I don't know why you think that DC-DC losses are so high. Even when dropping from such a high voltage as 56v (48v bank maximum charge voltage) at a low current you should be able to achieve > 75% efficiency.

As you are playing with something as technical as the Raspberry Pi, I imagine that you can do basic soldering and knock up a circuit on strip board (vero board) or similar?

If so, then why not roll your own SMPS?

National Semiconductor were recently bought by Texas Instruments, but National made a range of SMPS called Simple Switcher which were designed to be easy to design with and make with minimum of tweaking or external components.

http://www.ti.com/lit/ds/symlink/lm2591hv.pdf

If you go to the front page of the TI website, you shall see something called WEBENCH Designer. This would allow you to input the design parameters such as input voltage ragnge, output voltage and current, and then the software would design the circuit for you and suggest suitable components. RS (rswww.com) or Farnell (uk.farnell.com) supply components and can be bought with a credit card.

The above switcher would be suitable and would achieve over 75% efficiently.

Thus your 3.5w Pi load should equate to about 4.66w at the battery. (3.5 / 0.75)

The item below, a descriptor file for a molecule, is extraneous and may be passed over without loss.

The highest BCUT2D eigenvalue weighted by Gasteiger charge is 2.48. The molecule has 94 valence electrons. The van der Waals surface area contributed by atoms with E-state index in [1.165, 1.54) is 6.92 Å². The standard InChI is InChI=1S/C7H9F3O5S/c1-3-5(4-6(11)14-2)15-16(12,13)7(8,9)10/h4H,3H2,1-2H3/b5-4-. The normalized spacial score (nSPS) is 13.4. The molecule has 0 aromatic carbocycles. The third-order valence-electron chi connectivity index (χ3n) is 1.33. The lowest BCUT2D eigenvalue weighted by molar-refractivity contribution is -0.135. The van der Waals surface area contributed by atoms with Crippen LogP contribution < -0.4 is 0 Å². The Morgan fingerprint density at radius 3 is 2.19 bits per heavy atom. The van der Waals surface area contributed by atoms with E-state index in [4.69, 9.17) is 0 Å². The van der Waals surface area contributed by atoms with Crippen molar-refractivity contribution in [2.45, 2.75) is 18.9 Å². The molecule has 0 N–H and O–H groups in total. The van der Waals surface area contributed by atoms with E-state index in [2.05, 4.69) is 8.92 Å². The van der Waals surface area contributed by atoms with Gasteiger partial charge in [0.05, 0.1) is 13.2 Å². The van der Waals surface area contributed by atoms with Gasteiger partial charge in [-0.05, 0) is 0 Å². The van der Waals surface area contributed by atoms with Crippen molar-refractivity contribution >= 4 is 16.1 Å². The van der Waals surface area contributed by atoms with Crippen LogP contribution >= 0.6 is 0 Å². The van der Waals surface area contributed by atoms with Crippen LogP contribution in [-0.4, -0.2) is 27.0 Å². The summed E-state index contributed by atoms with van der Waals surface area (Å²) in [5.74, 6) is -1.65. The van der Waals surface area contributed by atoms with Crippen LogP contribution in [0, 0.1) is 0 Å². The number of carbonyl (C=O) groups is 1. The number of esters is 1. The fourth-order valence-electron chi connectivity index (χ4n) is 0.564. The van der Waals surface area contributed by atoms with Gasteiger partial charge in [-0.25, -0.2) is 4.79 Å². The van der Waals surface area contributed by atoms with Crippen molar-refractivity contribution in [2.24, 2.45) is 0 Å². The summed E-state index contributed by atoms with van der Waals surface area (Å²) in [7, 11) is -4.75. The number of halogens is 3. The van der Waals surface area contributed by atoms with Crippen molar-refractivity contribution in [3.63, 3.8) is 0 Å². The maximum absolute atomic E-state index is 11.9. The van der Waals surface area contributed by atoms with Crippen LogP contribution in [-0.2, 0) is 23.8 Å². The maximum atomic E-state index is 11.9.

-Tim

PS: The 5V0 rail on the Pi is not regulated at all no matter how you supply the voltage (USB socket or otherwise). Be sure to apply the correct voltage.
« Last Edit: October 31, 2012, 09:41:54 AM by w0067814 » Logged
clivejo
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« Reply #6 on: October 31, 2012, 11:03:52 AM »

As you are playing with something as technical as the Raspberry Pi, I imagine that you can do basic soldering and knock up a circuit on strip board (vero board) or similar?

If so, then why not roll your own SMPS?

Its a hobby and my hobbies always take back seat Sad  It takes time and planning to order all the correct equipment and in the past I've ordered something and its been wrong or not as Id expected.  Unfortunately that's the disadvantages of ordering stuff online.  I dont know why the loses are so high, it could be the cigarette lighter DC-DC converter.  It could also be the mathematics to blame as I'm calculating it on the capacity of a new fully charged 12v battery.  In the grand scheme of things 4-5W is not much but I'm the kind of person likes to get that figure down unless its absolutely necessary!  Why leave a TV on consuming 2-3W when you can switch it off and not consume power!?!

To be honest I'm very impressed at what the Pi can do with so little power.  I had a small PC doing the same job and it was consuming about 60-100w.  I wonder if anyone is working on a parallel computing OS for the Pi.

<<EDIT>>

Looks like someone has already done it!!  hysteria


Source : http://www.southampton.ac.uk/~sjc/raspberrypi/pi_supercomputer_southampton.htm
« Last Edit: October 31, 2012, 11:08:55 AM by clivejo » Logged



DISCLAIMER : Iím not responsible for anythingÖ for anything I say or do. Cos Iím a proud member of clan Eejit who once ruled Ireland.